Confessions of a Boobs Book Launch

This past year of my boobs book launch has been crazy!

I’m not talking about the brand new rules of book tours during a pandemic. No, it’s the subject. This is my seventh book, but talking about boobs every day took the experience to a whole new level. I won’t say my cups runneth over – the puns have been painful. But from makeup challenges and equipment failures to cats stealing the show, even my old Girl Scout motto, “be prepared,” wasn’t foolproof. Let’s just say it’s been… boobalicious.

To celebrate, I have a fabulous new book trailer produced by Sam Hart of Wild Bill Productions and original music (that I cowrote) by Ladybug Island. Even my fancy New York agent said, WOW. You can watch it here: https://youtu.be/tqnveyKsgRs.

First lesson Naturally, publicity for A Boob’s Life began during Breast Cancer Month. The host of my very first zoom interview, Frank Buckley of KTLA, began by chuckling with me at the word “boobs.” And he was so caring and empathetic about breast cancer that it turned out to be the most touching interview of the whole tour. I learned three things when watching it back: less lipstick, more gratitude, and always keep Kleenex on hand. https://leslielehr.com/interviews/

Wardrobe Despite writing an article called “Covid Killed the Bra,” I did wear underwire for zoom interviews. And sure enough, Zibby Owens showed me her brand new brassiere in her fabulous podcast for Mom’s Don’t Have Time to Read Books. Both of our bras were blue! That interview taught me there is such a thing as too much coffee. Scroll down to find it here… https://leslielehr.com/interviews/

Reviews On the day the book was released, I was waiting in line at the grocery store and saw it in People. Thank goodness I was wearing a mask, because it helped muffle my screams. Kind of. With “must-read” reviews from Good Morning America, Entertainment Tonight, and Glamour, plus a number one bestseller on Amazon, my days soon filled with interviews. You can tell this was all during quarantine, because I was overdue for a haircut. I struggled with styling. Now, those looks will live on forever, sigh.

Icons Soon, I was hobnobbing online with amazing authors and pop culture stars. Bestselling novelists Brenda Janowitz and Caroline Leavitt hosted virtual publication parties at bookstores across the country. I shared boob stories with Brooke Burnes and discussed lingerie with Real Housewife Brandi Glanville. The Mighty Blaze invited me to be the inaugural guest on their Zeitgeist podcast with Jane Roper, and Sandra Tsing Loh hosted me on a show with the legendary Walter Mosley! Be still my heart.

Schedule My alarm rang at dawn to primp for interviews in Europe and South Africa. After an embarrassing lawnmower interruption, I bought a real microphone and a ring light, then rotated blue blouses that coordinated with my book cover. Often, I had five interviews a day.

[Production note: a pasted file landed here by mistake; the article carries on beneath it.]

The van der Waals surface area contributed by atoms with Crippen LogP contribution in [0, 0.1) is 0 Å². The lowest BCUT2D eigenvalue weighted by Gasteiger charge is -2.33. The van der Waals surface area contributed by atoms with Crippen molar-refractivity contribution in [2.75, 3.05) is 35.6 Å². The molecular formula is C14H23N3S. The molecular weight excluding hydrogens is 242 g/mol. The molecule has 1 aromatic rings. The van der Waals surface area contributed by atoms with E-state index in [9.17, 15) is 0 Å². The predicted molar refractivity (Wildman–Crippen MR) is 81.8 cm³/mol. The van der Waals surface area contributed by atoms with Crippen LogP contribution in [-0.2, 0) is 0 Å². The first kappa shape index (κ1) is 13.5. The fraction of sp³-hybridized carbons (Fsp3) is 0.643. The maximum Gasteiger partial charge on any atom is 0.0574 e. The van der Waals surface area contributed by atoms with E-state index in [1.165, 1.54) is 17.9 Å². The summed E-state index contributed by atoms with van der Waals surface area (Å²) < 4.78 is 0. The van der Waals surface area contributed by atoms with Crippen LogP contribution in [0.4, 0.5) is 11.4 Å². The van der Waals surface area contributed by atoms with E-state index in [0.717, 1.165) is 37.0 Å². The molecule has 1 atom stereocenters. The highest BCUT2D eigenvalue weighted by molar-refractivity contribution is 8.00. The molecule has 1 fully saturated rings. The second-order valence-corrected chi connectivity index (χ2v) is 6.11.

The New York Times called me a Boob Expert and Rutgers University hosted a student event about body image. We agreed to stop judging ourselves and each other by cup size. I spoke across political lines to book clubs about domestic violence, childcare, and cleavage. Boobs are a universal concern.

The Biggest Challenge was being ready for anything. Sure, NPR and Femsplainers covered bra burning, Mother/Monster/Writer covered breastfeeding and identity issues, and fellow authors discussed writing. But often it felt like elementary school Opposites Day. The biggest radio station in Brazil, where plastic surgery is common, was concerned about body image for young women; a syndicated radio giant in North America focused on the titillating bits about boob jobs. Go figure.

THE BEST PART has been you, my friendly readers. I never planned to write a memoir, and it’s risky to reveal so much. It’s been comforting to confirm that I’m not the only one with a boob story. My subtitle, How America’s Obsession Shaped Me… and You has proven to be true.

Now, with Women’s History Month here, I’m out and about again. No more will we take this beautiful body part for granted. It looks like A Boob’s Life will be a classic in the annals of women’s history.

Would you like to join me in this mission? It’s easy… love your boobs!

1 Comment

  1. Frank Buckley on March 14, 2022 at 5:34 pm

    Leslie-
    I’m disappointed in your suggestion that I couldn’t say the word boob without laughing. That’s simply not true and I’m surprised you would write such a thing. I know that our conversation was quite some time back but as one of your earliest supporters in the news media, it’s upsetting that you would not remember it accurately and then mischaracterize the tone of our interview in this way. Furthermore, I work for KTLA not ABC. I hope you’ll correct the record.

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